Before and After: This Checkered Console Makeover Proves the Power of Small DIYs
Looking to make a small change to rejuvenate your space? Consider giving a piece of furniture that you walk by every day a revamp. Even a small upgrade can change the look for the better, and breathe new life into an area of your home you see all the time. For inspiration, here are nine dresser flips you can do in less than a day, 20 painted furniture ideas, and 19 fun hardware options.
Another project to add to the list is this console table revamp from Dani Sandels (@danisdomain). This small-but-mighty project cost Dani the price of two canisters of chalky finish paint ($90), and the “after” is extremely on-trend.
Follow Topics for more like this
Follow for more stories like this
“I loved this unit before — we’ve had it for years and it’s so handy for storage,” Dani says. “It lives in our hallway, and I wanted to give it a bit of an update, as it can get quite dark in the room.”
Dani says she wanted to “make the piece a bit more standout” and “make the piece unique to [her] and make it feel a bit more fun.” It was the perfect opportunity to test out a checkerboard paint treatment she’d been wanting to try.
“I found the two colors I liked and then just started painting small squares, one color first and then the next color,” Dani explains. (She used Annie Sloan Chalk Paint in Scandinavian Pink and Antoinette, and has plenty left over for future projects.)
Dani chose to freehand the pattern using a 3-centimeter flat paintbrush for a more rough-hewn look — plus she knew that would be easier than taping or marking the squares out (although she says that’s a safe option, too, especially for first-time DIYers).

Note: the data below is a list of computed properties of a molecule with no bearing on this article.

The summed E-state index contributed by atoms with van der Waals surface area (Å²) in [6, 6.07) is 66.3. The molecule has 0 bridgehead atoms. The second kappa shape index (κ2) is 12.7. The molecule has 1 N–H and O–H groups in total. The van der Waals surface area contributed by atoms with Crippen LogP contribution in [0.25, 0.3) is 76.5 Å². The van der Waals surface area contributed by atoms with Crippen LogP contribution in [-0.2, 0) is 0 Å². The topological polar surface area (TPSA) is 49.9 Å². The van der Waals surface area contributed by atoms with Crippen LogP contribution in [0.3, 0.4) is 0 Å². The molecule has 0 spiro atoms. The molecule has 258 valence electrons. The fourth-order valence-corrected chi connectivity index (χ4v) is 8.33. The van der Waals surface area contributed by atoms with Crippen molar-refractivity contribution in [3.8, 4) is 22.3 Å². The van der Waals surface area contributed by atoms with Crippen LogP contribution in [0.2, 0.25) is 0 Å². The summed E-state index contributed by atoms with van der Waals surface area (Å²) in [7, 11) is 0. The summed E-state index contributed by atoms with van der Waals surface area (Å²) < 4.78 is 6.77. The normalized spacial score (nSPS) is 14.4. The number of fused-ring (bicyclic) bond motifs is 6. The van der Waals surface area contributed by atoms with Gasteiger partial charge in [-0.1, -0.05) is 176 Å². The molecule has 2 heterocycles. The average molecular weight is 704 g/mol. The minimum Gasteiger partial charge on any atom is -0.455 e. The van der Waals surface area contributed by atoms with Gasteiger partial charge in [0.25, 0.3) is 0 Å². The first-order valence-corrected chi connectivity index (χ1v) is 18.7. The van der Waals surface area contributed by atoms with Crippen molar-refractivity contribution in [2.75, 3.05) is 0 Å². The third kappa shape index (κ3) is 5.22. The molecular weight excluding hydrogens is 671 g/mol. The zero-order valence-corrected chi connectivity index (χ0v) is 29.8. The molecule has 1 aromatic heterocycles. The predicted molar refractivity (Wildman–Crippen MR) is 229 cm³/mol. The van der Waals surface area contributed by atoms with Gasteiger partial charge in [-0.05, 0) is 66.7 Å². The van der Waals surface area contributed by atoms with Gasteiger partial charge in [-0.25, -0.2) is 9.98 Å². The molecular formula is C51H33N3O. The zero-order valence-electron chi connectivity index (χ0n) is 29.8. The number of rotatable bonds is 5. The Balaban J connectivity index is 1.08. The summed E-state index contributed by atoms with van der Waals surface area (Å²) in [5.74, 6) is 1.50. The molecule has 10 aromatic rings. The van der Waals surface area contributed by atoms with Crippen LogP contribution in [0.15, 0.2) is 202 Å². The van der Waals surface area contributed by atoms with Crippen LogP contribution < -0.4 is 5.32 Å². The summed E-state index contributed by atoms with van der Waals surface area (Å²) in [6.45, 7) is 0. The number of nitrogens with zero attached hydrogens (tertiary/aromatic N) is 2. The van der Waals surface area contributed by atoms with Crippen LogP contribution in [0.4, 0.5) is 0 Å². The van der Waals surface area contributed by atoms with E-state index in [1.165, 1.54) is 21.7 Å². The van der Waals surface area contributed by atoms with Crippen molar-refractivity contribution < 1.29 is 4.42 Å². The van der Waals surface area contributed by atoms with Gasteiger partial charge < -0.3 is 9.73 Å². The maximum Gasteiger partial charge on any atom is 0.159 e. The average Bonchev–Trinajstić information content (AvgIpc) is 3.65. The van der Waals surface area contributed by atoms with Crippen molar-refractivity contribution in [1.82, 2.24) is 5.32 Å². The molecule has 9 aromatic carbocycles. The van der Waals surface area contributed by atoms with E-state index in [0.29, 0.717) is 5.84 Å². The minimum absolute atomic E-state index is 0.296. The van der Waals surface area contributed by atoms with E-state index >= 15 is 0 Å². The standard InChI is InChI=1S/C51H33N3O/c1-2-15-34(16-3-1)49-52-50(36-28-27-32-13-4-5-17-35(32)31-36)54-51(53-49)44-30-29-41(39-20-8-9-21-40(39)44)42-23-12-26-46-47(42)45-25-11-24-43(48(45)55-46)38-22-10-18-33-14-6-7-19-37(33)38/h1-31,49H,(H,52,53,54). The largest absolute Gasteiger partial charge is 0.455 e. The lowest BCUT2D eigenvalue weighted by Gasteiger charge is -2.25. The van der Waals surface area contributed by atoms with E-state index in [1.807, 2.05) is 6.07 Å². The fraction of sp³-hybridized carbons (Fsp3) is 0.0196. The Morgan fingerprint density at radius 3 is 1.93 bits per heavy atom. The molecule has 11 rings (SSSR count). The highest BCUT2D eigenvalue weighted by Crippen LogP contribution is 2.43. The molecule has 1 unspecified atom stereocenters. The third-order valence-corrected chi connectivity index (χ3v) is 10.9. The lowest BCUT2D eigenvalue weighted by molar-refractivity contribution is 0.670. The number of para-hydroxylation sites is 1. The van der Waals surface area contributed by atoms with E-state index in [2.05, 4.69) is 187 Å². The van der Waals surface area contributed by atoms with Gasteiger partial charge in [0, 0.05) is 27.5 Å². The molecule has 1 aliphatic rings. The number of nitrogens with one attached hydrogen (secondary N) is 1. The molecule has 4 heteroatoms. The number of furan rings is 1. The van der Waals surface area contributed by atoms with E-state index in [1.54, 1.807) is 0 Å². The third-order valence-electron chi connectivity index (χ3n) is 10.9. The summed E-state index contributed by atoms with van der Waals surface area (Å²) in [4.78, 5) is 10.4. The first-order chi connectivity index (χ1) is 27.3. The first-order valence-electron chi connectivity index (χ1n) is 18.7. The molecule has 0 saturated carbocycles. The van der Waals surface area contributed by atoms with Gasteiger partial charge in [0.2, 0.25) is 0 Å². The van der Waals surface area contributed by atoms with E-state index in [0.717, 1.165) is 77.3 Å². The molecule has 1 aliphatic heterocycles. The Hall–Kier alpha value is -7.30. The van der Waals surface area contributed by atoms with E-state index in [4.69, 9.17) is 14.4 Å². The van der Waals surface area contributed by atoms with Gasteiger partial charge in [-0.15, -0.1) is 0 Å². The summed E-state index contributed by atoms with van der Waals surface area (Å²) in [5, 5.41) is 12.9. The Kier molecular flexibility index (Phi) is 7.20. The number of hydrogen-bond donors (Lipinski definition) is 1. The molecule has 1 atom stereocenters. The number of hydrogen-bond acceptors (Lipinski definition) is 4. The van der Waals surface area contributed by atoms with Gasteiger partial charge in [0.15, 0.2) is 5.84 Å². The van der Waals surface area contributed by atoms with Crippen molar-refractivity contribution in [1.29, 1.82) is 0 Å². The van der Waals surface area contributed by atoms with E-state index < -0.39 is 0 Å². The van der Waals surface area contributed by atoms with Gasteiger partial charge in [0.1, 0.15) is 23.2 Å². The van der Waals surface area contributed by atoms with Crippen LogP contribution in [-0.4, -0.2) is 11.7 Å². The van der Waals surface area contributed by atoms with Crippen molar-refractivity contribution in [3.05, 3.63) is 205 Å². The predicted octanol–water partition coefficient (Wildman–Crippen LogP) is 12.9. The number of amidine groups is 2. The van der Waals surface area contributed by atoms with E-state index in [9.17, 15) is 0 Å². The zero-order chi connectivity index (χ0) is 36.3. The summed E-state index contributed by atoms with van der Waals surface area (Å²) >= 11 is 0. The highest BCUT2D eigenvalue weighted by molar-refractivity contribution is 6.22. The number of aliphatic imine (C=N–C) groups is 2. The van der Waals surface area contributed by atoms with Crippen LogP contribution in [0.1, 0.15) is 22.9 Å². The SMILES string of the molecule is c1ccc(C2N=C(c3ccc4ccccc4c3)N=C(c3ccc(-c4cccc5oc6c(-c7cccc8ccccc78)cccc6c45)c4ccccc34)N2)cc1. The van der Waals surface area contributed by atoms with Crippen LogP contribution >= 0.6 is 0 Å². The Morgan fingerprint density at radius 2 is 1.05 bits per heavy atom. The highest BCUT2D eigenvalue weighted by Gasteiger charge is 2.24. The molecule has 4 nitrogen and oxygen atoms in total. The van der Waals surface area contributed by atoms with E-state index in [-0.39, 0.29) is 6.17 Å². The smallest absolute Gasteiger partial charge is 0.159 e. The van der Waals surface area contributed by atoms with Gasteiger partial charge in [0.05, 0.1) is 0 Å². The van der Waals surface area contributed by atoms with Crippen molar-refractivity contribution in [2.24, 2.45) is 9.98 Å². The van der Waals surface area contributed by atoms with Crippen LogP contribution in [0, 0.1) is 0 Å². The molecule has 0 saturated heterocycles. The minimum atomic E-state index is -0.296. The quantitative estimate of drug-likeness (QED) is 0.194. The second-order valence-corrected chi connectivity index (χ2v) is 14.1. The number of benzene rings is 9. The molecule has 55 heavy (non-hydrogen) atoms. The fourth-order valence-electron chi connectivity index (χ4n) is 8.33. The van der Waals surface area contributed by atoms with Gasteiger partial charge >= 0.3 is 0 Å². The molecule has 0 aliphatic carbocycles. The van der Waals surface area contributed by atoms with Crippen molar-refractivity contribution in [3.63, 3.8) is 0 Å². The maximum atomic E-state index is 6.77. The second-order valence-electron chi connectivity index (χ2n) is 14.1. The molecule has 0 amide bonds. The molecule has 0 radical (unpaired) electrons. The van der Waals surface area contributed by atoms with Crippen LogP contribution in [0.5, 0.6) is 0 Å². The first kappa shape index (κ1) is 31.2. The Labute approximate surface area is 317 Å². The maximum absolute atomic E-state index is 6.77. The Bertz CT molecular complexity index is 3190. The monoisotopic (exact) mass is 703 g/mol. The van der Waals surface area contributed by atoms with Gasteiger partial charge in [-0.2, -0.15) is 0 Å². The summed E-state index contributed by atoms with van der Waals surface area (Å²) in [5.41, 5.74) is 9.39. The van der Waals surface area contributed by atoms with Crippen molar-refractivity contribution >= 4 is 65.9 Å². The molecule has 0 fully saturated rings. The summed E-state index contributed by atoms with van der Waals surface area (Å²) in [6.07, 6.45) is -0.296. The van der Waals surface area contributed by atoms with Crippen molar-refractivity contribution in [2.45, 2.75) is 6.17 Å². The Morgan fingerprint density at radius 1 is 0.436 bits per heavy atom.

“It all went to plan,” she says. “I kept looking back and referring to the first squares I painted to make sure they were roughly the same shape and in line. I found using chalk paint to have a nice matte finish, and it was quite thick paint to correct any mistakes.” Plus, it was easy to wipe away the paint while it was wet if she had any errant drips, Dani recalls.
The biggest setback was the amount of time it took to create all the small squares because she wanted the scale to be on the smaller side. That said, Dani notes that the repetitive hand-brushing was worth it in the end to get the casual look she was going for. Once she was done, she used a round brush to buff on a protective wax finish over top.
“The new piece makes me so happy to look at!” she says. “It’s the fun-looking piece I wanted to create and looks much brighter in the room. It also suits my plants so well, too.” (Her vintage cloud mushroom lamp from IKEA, HAY crates, twisty taper candle, and disco ball look pretty fabulous with it, too!)
“It’s a pretty and practical upcycle!” Dani says. And what more could you ask for? To see the rest of Dani’s home, check out her house tour.
Inspired? Submit your own project here.